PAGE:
Grenada Will Reduce Quarantine Required for Fully Vaccinated Tourists Starting May 1
Vaccinated travelers will only have to quarantine for 48 hours upon arrival.
The Caribbean island of Grenada will reduce quarantine requirements for fully vaccinated travelers next month, becoming the latest destination to relax restrictions for inoculated tourists.
Starting May 1, vaccinated travelers will only have to quarantine for 48 hours while waiting for their test results to come back from a PCR test administered upon arrival, according to the Grenada Tourism Authority. Tourists will also have to show proof of a negative PCR test within three days of coming to the island, apply for travel authorization, and pay online for the on-island test.
"The revised travel protocols reflects the destination's overall tiered approach, designed to ensure the health and safety of our residents and visitors to our shores," Kirl Hoschtialek, the acting CEO of the tourism board told Travel + Leisure on Monday. "These changes will now allow vaccinated travelers to begin their transformative vacation experience on our three islands, Grenada, Carriacou and Petite Martinique, sooner and at the same time still follow our safe travel measures. We are enthusiastic about the positive impact this will have on the industry's recovery."
Vaccinated travelers must book a hotel prior to arrival for at least two nights to accommodate the quarantine period, according to the Ministry of Health.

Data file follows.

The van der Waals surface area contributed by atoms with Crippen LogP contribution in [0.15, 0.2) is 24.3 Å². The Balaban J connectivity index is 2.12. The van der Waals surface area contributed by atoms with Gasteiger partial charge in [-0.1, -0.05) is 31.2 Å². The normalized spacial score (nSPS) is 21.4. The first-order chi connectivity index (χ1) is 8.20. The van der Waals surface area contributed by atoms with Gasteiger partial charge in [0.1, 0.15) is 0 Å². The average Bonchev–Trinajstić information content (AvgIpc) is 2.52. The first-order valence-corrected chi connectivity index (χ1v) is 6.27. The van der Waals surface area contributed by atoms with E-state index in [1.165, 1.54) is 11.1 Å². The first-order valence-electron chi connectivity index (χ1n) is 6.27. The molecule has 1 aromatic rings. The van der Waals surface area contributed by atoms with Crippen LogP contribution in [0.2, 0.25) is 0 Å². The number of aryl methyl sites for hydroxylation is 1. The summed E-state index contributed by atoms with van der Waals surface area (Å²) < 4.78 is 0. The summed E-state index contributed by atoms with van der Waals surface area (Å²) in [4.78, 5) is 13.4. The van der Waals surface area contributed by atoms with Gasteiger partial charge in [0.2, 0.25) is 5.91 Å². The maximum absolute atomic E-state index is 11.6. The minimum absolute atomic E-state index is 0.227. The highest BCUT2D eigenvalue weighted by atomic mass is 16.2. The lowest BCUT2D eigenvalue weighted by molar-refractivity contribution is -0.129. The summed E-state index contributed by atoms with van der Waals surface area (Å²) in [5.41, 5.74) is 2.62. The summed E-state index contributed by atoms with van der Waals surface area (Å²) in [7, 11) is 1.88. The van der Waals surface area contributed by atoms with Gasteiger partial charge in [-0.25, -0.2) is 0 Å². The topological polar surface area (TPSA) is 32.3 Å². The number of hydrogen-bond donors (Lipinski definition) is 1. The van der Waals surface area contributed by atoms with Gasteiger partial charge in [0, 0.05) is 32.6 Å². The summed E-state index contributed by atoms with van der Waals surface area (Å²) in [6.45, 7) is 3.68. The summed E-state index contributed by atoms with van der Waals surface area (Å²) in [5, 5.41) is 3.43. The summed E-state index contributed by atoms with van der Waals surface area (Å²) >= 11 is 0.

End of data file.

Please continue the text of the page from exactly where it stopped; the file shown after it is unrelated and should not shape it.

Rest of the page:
Grenada considers travelers fully vaccinated two weeks after their second dose of a two-dose vaccine (including Pfizer-BioNTech and Moderna), or two weeks after a single-dose vaccine (like Johnson & Johnson).
Grenada still welcomes unvaccinated travelers, but requires them to quarantine for up to seven days, with a pre-booked hotel accommodation, and get a PCR test on the fifth day.
While the State Department has classified much of the world under the highest risk, it still lists Grenada as a Level 2, recommending people "Exercise Increased Caution."
In total, Grenada has reported 159 confirmed cases of COVID-19, according to the World Health Organization. When it comes to the island's vaccine rollout, 10.5% of residents have received at least one dose, while 0.9% of people have been fully vaccinated, according to Reuters, which is tracking the vaccine effort around the world.
Over the weekend, officials in the European Union said vaccinated American tourists would likely be welcomed back to its member countries this summer.
Alison Fox is a contributing writer for Travel + Leisure. When she's not in New York City, she likes to spend her time at the beach or exploring new destinations and hopes to visit every country in the world. Follow her adventures on Instagram.